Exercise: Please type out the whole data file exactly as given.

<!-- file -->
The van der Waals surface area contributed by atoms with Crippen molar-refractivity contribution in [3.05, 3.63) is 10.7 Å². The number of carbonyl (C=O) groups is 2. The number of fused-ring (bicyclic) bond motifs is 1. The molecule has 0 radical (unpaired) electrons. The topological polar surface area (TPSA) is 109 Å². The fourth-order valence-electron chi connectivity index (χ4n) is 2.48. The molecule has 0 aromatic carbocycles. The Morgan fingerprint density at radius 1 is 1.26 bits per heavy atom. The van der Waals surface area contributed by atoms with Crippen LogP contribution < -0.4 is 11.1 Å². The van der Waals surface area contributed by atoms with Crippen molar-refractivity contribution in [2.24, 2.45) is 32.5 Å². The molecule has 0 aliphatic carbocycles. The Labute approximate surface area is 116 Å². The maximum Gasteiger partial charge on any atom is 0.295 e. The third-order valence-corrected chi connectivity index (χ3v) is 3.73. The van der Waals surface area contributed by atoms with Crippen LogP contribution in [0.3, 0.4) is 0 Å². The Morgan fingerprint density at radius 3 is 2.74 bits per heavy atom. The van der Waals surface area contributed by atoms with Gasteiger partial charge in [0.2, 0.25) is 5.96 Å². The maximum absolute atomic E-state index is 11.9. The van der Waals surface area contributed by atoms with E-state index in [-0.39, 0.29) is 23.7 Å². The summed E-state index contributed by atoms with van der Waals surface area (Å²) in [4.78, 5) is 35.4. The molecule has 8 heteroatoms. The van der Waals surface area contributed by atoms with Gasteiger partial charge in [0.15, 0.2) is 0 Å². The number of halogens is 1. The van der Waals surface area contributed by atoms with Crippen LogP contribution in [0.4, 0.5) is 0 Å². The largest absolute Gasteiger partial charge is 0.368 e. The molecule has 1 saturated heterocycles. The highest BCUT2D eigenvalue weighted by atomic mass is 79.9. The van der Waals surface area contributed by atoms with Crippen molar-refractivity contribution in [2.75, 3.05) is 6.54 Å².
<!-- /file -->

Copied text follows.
The van der Waals surface area contributed by atoms with Crippen molar-refractivity contribution in [3.05, 3.63) is 10.7 Å². The number of carbonyl (C=O) groups is 2. The number of fused-ring (bicyclic) bond motifs is 1. The molecule has 0 radical (unpaired) electrons. The topological polar surface area (TPSA) is 109 Å². The fourth-order valence-electron chi connectivity index (χ4n) is 2.48. The molecule has 0 aromatic carbocycles. The Morgan fingerprint density at radius 1 is 1.26 bits per heavy atom. The van der Waals surface area contributed by atoms with Crippen LogP contribution < -0.4 is 11.1 Å². The van der Waals surface area contributed by atoms with Crippen molar-refractivity contribution in [2.24, 2.45) is 32.5 Å². The molecule has 0 aliphatic carbocycles. The Labute approximate surface area is 116 Å². The maximum Gasteiger partial charge on any atom is 0.295 e. The third-order valence-corrected chi connectivity index (χ3v) is 3.73. The van der Waals surface area contributed by atoms with Crippen LogP contribution in [0.3, 0.4) is 0 Å². The Morgan fingerprint density at radius 3 is 2.74 bits per heavy atom. The van der Waals surface area contributed by atoms with Gasteiger partial charge in [0.2, 0.25) is 5.96 Å². The maximum absolute atomic E-state index is 11.9. The van der Waals surface area contributed by atoms with E-state index in [-0.39, 0.29) is 23.7 Å². The summed E-state index contributed by atoms with van der Waals surface area (Å²) in [4.78, 5) is 35.4. The molecule has 8 heteroatoms. The van der Waals surface area contributed by atoms with Gasteiger partial charge in [0.15, 0.2) is 0 Å². The number of halogens is 1. The van der Waals surface area contributed by atoms with Crippen LogP contribution in [0.4, 0.5) is 0 Å². The largest absolute Gasteiger partial charge is 0.368 e. The molecule has 1 saturated heterocycles. The highest BCUT2D eigenvalue weighted by atomic mass is 79.9. The van der Waals surface area contributed by atoms with Crippen molar-refractivity contribution in [2.75, 3.05) is 6.54 Å².